If you suspect that you have irritable bowel syndrome, it is important to meet a doctor (a general physician or a gastroenterologist) to seek medical advice about what is causing the symptoms.
Your doctor will be able to diagnose IBS based on your medical history, symptoms, and physical examination. He or she may also ask for tests.
The medical history may include questions such as:
Your doctor will look for the pattern in your symptoms. He or she will try to understand:
During a physical exam, your doctor will:
Based on the review of your symptoms and physical exam, your doctor will decide which tests, if any, are needed for diagnosing the condition and ruling out other possibilities.
An experienced physician’s judgment is most important in determining what tests are needed for accurate diagnosis. Testing requirements vary for each individual depending on factors such as family history, symptoms, psychological condition, etc.
There's no test as such to definitively diagnose irritable bowel syndrome. Your doctor will start with a medical history review, physical examination, and tests to rule out other diseases that may show similar symptoms.
If you have diarrhea along with IBS, you may be tested for gluten intolerance (celiac disease).
To diagnose IBS, your doctor will take a complete medical history and perform a physical exam as discussed above. If the doctor requires, he or she may ask for any of the following tests:
A complete blood count is done generally to check for conditions such as anemia and other abnormalities. Your doctor may recommend blood tests for tissue damage or inflammation, or for celiac disease.
Your doctor may perform more blood tests based on the results of the blood test and based on other factors such as family history and your symptoms and if you have:
The doctor will use your blood test results to check for conditions other than IBS. He or she will send your blood sample to a lab for the testing.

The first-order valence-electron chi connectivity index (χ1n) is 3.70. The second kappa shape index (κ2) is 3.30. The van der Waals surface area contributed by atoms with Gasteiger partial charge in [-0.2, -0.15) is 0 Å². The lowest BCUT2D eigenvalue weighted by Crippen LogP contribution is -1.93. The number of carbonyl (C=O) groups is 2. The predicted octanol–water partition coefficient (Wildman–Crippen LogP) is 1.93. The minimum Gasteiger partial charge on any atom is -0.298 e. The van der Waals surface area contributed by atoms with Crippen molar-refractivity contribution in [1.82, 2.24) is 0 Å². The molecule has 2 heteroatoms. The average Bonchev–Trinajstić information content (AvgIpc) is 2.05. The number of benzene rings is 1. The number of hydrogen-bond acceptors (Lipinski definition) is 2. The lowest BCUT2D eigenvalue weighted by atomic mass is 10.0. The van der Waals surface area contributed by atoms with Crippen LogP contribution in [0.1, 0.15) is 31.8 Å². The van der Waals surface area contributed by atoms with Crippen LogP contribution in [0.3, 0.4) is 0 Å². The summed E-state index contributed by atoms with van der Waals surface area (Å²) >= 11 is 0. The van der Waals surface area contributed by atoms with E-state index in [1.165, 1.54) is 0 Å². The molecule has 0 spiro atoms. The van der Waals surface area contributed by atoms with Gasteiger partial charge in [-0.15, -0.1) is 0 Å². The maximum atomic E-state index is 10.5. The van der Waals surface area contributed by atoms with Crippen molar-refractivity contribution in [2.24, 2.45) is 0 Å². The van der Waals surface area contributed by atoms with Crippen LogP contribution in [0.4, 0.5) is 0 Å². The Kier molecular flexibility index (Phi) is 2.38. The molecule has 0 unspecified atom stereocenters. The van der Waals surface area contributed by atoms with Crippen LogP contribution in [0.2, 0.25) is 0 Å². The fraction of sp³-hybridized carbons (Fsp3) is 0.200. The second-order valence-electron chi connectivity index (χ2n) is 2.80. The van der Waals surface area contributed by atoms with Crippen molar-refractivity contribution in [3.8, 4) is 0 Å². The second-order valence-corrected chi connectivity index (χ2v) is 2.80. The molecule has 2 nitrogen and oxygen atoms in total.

Stool tests are done to check for bacterial infections, intestinal parasites, or reasons for the blood in your stool if it appears.
Your doctor will give you a container to hold a stool sample. This will be sent for analysis, to check for blood or parasites or infections. Your doctor may also check for blood in your stool by examining your rectum in a physical exam.
Sigmoidoscopy or Colonoscopy allows visual examination of your rectum and the large intestine (colon) with the help of a scope.
These tests are usually done when there are warning signs such as bleeding from rectum, unexplained weight loss, or to test for colon cancer if you are old aged.
Flexible sigmoidoscopy is a testing method that uses a flexible, narrow tube with a tiny camera (called a sigmoidoscope) on one end to look what is wrong inside your rectum and colon.
Colonoscopy is a diagnostic procedure that involves a long, flexible, and thin tube with a tiny camera (called a colonoscope) fitted on its one end to see inside your rectum and colon.
Your doctor may also ask for an X-ray.
Further testing may also be needed if you have a family history of colon cancer or ovarian cancer, or if your age is 60+ years and if you noted changes bowel habits for more than five weeks.
In such cases, your doctor may recommend to check for abnormalities in your gut and to rule out other conditions such as:
Irritable Bowel Syndrome Symptoms (IBS Symptoms) Irritable. . . .
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What Causes Irritable Bowel Syndrome Causes (IBS) Irritable bowel syndrome. . . .
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